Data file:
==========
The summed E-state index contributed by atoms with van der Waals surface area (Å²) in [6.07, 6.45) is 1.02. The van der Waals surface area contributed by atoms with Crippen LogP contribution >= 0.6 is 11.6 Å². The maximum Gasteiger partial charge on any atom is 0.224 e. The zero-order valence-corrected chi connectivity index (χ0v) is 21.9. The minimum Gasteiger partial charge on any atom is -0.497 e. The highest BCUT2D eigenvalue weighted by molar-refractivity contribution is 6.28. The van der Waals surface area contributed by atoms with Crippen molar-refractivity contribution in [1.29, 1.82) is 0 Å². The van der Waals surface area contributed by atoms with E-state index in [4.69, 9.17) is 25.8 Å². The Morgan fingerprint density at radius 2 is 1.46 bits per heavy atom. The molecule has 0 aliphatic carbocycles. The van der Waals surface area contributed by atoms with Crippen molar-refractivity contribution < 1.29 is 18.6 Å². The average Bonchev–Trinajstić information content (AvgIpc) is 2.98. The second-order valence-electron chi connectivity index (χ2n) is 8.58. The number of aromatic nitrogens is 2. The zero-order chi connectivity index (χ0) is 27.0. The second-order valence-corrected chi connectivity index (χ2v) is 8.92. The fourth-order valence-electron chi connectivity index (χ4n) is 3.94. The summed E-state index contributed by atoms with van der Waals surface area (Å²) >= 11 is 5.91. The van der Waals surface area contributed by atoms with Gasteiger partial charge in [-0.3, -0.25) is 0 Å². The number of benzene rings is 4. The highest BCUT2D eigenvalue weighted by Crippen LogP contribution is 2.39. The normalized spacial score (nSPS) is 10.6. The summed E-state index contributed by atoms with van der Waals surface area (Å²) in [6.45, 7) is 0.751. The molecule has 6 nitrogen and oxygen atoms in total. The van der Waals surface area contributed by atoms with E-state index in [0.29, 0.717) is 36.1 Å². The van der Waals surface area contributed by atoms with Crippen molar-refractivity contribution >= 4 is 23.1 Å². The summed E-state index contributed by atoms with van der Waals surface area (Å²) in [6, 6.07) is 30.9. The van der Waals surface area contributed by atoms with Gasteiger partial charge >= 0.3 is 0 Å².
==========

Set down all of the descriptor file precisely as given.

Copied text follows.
The summed E-state index contributed by atoms with van der Waals surface area (Å²) in [6.07, 6.45) is 1.02. The van der Waals surface area contributed by atoms with Crippen LogP contribution >= 0.6 is 11.6 Å². The maximum Gasteiger partial charge on any atom is 0.224 e. The zero-order valence-corrected chi connectivity index (χ0v) is 21.9. The minimum Gasteiger partial charge on any atom is -0.497 e. The highest BCUT2D eigenvalue weighted by molar-refractivity contribution is 6.28. The van der Waals surface area contributed by atoms with Crippen molar-refractivity contribution in [1.29, 1.82) is 0 Å². The van der Waals surface area contributed by atoms with E-state index in [4.69, 9.17) is 25.8 Å². The Morgan fingerprint density at radius 2 is 1.46 bits per heavy atom. The molecule has 0 aliphatic carbocycles. The van der Waals surface area contributed by atoms with Crippen molar-refractivity contribution < 1.29 is 18.6 Å². The average Bonchev–Trinajstić information content (AvgIpc) is 2.98. The second-order valence-electron chi connectivity index (χ2n) is 8.58. The number of aromatic nitrogens is 2. The zero-order chi connectivity index (χ0) is 27.0. The second-order valence-corrected chi connectivity index (χ2v) is 8.92. The fourth-order valence-electron chi connectivity index (χ4n) is 3.94. The summed E-state index contributed by atoms with van der Waals surface area (Å²) >= 11 is 5.91. The van der Waals surface area contributed by atoms with Gasteiger partial charge in [-0.3, -0.25) is 0 Å². The number of benzene rings is 4. The highest BCUT2D eigenvalue weighted by Crippen LogP contribution is 2.39. The normalized spacial score (nSPS) is 10.6. The summed E-state index contributed by atoms with van der Waals surface area (Å²) in [6.45, 7) is 0.751. The molecule has 6 nitrogen and oxygen atoms in total. The van der Waals surface area contributed by atoms with E-state index in [0.29, 0.717) is 36.1 Å². The van der Waals surface area contributed by atoms with Crippen molar-refractivity contribution >= 4 is 23.1 Å². The summed E-state index contributed by atoms with van der Waals surface area (Å²) in [6, 6.07) is 30.9. The van der Waals surface area contributed by atoms with Gasteiger partial charge >= 0.3 is 0 Å².